The dismal 0.1 per cent UK productivity improvement in the last quarter, following on from its worst drop for five years to June 2019, makes frustrating reading for businesses.
Of more concern for us in Yorkshire and the Humber, our real GDP growth is 1.2 per cent per head, compared with 2.0 per cent in London.
Several suggested initiatives have been aired: infrastructure, training, devolution and investment would all help –- but the continuing saga of whether we’ll ever see the HS2 rail line in our region is a good indicator of how quickly substantive support will materialise.
Yet there is also a more immediate action that seems overlooked… how effectively we, as leaders, enable productivity in the workplace. Research has pointed to collaborative teamwork rather than isolated personal contribution as most impactful when it comes to building productivity. A focus on team outcomes creates transformational cultures and sustainable success follows.
The real question is how?
A simple approach has continuously worked for me, in UK and global organisations, achieving record manufacturing outputs to halving time of marketing innovation.
Start with a shared vision as to the productivity outcome sought and why – its impact on the business. Listen to ideas from the team as to what’s missing for this to be a reality now and from this align on the critical success factors.
Then empower the group to determine how they will approach and deliver these. Agree measures for the outcome and for milestones as well as what desired behaviours look like – the
How things are done, not only What gets done. This preciseness is invaluable.
And finally, lead by example: ensure consistency as you walk the talk, with your own and leaders’ behaviour matching that which you desire in your people.
Let me share an example of seeing this work effectively in practice, delivering measurable and meaningful increase in productivity.
A business unit separated from the core business in order to provide new focus was loss- making financially, lacked investment, had low morale, people safety issues and more.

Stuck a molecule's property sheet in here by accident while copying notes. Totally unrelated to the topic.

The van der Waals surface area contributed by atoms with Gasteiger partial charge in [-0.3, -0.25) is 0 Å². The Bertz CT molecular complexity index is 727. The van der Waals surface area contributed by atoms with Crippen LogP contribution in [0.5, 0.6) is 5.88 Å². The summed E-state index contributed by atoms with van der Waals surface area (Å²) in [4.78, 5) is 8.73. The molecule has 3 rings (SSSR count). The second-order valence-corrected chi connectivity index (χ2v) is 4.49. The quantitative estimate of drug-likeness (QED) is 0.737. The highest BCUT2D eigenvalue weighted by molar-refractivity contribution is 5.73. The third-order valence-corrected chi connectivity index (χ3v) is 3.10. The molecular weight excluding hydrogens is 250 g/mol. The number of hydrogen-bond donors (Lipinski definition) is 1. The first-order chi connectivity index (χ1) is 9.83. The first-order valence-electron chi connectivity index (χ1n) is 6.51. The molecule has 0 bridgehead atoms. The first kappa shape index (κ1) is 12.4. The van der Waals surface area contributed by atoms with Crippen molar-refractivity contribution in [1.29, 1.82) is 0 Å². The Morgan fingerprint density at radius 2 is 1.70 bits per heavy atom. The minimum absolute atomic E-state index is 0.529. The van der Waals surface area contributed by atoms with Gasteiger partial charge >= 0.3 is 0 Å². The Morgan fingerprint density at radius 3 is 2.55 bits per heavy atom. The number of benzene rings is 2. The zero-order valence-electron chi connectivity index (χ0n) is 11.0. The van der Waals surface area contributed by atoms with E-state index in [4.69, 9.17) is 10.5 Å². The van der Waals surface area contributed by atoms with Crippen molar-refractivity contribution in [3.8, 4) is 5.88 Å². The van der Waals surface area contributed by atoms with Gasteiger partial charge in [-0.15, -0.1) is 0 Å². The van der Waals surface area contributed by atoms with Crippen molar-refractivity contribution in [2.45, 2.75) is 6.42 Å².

We turned it around by uniting behind a shared vision for the future – to become a profitable centre of excellence – along with some simple but powerful critical success factors (One team, No waste, Quality in everything we do, Leveraging new competitive advantage to win new business).
Everyone collaborated on the one goal, learning Lean Six Sigma techniques for process improvement to deliver change. In addition, daily board walks by the team shared performance results, learnings and importantly, listened to suggestions for improvements.
This empowerment and recognition of team results created ownership and transformed the business unit to become profitable in three years and best in the group for safety. Individuals grew in confidence, capability and working inclusively. This revitalised team thrived on tackling challenges and went on to re-engineer and run production lines at record +54 per cent.
Of course, watch out for unintended consequences like individuals’ fear of loss of power and recognition. So in parallel, line managers must be having one-to-one conversations of encouragement.
With productivity stalling, it’s time for a fresh solution – collaborative behaviours and measuring team outcomes. Whilst waiting for the HS2 and other investment initiatives, I’d urge leaders to get ahead by changing their productivity conversation and measures now, and so improve your organisation’s performance.